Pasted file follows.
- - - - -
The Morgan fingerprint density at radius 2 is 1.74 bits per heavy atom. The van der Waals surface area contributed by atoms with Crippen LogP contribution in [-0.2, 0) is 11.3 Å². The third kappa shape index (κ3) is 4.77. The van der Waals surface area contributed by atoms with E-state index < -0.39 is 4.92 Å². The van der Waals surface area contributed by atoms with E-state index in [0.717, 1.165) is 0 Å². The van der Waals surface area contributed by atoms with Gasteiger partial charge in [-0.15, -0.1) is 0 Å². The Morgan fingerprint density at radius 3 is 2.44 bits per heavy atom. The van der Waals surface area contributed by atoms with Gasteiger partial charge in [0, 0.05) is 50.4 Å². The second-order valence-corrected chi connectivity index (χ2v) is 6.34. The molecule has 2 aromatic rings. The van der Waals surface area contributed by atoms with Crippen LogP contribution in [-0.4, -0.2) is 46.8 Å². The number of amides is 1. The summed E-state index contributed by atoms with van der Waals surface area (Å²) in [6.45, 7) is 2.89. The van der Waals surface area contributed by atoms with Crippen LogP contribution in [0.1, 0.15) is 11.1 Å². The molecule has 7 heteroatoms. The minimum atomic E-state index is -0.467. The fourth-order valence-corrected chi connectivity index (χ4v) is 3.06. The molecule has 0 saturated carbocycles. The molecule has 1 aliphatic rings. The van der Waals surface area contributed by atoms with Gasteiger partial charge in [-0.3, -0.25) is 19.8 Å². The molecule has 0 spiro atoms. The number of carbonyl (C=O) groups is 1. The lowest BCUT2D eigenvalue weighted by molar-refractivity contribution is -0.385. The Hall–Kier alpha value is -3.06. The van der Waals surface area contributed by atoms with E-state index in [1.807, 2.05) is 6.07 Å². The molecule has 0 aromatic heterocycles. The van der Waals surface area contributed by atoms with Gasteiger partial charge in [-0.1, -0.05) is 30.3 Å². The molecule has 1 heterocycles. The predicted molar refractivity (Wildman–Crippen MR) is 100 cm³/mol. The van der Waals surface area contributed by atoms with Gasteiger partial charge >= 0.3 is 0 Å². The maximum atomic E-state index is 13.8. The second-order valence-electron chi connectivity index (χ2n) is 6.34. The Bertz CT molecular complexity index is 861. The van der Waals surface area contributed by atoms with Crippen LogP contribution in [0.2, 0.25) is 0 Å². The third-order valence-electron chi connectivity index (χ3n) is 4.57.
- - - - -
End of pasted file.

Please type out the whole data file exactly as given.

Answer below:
The Morgan fingerprint density at radius 2 is 1.74 bits per heavy atom. The van der Waals surface area contributed by atoms with Crippen LogP contribution in [-0.2, 0) is 11.3 Å². The third kappa shape index (κ3) is 4.77. The van der Waals surface area contributed by atoms with E-state index < -0.39 is 4.92 Å². The van der Waals surface area contributed by atoms with E-state index in [0.717, 1.165) is 0 Å². The van der Waals surface area contributed by atoms with Gasteiger partial charge in [-0.15, -0.1) is 0 Å². The Morgan fingerprint density at radius 3 is 2.44 bits per heavy atom. The van der Waals surface area contributed by atoms with Gasteiger partial charge in [0, 0.05) is 50.4 Å². The second-order valence-corrected chi connectivity index (χ2v) is 6.34. The molecule has 2 aromatic rings. The van der Waals surface area contributed by atoms with Crippen LogP contribution in [-0.4, -0.2) is 46.8 Å². The number of amides is 1. The summed E-state index contributed by atoms with van der Waals surface area (Å²) in [6.45, 7) is 2.89. The van der Waals surface area contributed by atoms with Crippen LogP contribution in [0.1, 0.15) is 11.1 Å². The molecule has 7 heteroatoms. The minimum atomic E-state index is -0.467. The fourth-order valence-corrected chi connectivity index (χ4v) is 3.06. The molecule has 0 saturated carbocycles. The molecule has 1 aliphatic rings. The van der Waals surface area contributed by atoms with Gasteiger partial charge in [-0.3, -0.25) is 19.8 Å². The molecule has 0 spiro atoms. The number of carbonyl (C=O) groups is 1. The lowest BCUT2D eigenvalue weighted by molar-refractivity contribution is -0.385. The Hall–Kier alpha value is -3.06. The van der Waals surface area contributed by atoms with E-state index in [1.807, 2.05) is 6.07 Å². The molecule has 0 aromatic heterocycles. The van der Waals surface area contributed by atoms with Gasteiger partial charge in [-0.1, -0.05) is 30.3 Å². The molecule has 1 heterocycles. The predicted molar refractivity (Wildman–Crippen MR) is 100 cm³/mol. The van der Waals surface area contributed by atoms with Gasteiger partial charge >= 0.3 is 0 Å². The maximum atomic E-state index is 13.8. The second-order valence-electron chi connectivity index (χ2n) is 6.34. The Bertz CT molecular complexity index is 861. The van der Waals surface area contributed by atoms with Crippen LogP contribution in [0.2, 0.25) is 0 Å². The third-order valence-electron chi connectivity index (χ3n) is 4.57.